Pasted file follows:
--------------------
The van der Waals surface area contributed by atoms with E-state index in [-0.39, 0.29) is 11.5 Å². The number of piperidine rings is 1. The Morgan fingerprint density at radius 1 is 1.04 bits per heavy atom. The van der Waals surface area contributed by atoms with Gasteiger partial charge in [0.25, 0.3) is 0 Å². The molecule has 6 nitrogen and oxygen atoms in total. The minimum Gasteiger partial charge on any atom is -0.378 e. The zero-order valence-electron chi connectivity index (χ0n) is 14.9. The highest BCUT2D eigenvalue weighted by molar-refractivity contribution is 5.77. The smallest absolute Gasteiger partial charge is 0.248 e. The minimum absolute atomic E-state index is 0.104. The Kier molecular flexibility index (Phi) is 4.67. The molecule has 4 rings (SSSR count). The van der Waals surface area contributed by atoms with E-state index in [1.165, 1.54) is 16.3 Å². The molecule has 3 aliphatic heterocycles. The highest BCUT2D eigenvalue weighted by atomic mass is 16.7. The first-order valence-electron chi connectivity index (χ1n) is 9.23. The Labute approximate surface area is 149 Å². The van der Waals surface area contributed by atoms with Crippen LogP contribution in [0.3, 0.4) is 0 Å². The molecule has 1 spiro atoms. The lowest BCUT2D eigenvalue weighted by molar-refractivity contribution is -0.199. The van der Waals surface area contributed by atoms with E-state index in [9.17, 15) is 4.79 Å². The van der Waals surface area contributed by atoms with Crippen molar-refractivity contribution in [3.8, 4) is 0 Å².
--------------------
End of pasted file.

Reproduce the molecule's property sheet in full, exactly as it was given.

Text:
The van der Waals surface area contributed by atoms with E-state index in [-0.39, 0.29) is 11.5 Å². The number of piperidine rings is 1. The Morgan fingerprint density at radius 1 is 1.04 bits per heavy atom. The van der Waals surface area contributed by atoms with Gasteiger partial charge in [0.25, 0.3) is 0 Å². The molecule has 6 nitrogen and oxygen atoms in total. The minimum Gasteiger partial charge on any atom is -0.378 e. The zero-order valence-electron chi connectivity index (χ0n) is 14.9. The highest BCUT2D eigenvalue weighted by molar-refractivity contribution is 5.77. The smallest absolute Gasteiger partial charge is 0.248 e. The minimum absolute atomic E-state index is 0.104. The Kier molecular flexibility index (Phi) is 4.67. The molecule has 4 rings (SSSR count). The van der Waals surface area contributed by atoms with E-state index in [1.165, 1.54) is 16.3 Å². The molecule has 3 aliphatic heterocycles. The highest BCUT2D eigenvalue weighted by atomic mass is 16.7. The first-order valence-electron chi connectivity index (χ1n) is 9.23. The Labute approximate surface area is 149 Å². The van der Waals surface area contributed by atoms with Crippen LogP contribution in [0.3, 0.4) is 0 Å². The molecule has 1 spiro atoms. The lowest BCUT2D eigenvalue weighted by molar-refractivity contribution is -0.199. The van der Waals surface area contributed by atoms with E-state index in [9.17, 15) is 4.79 Å². The van der Waals surface area contributed by atoms with Crippen molar-refractivity contribution in [3.8, 4) is 0 Å².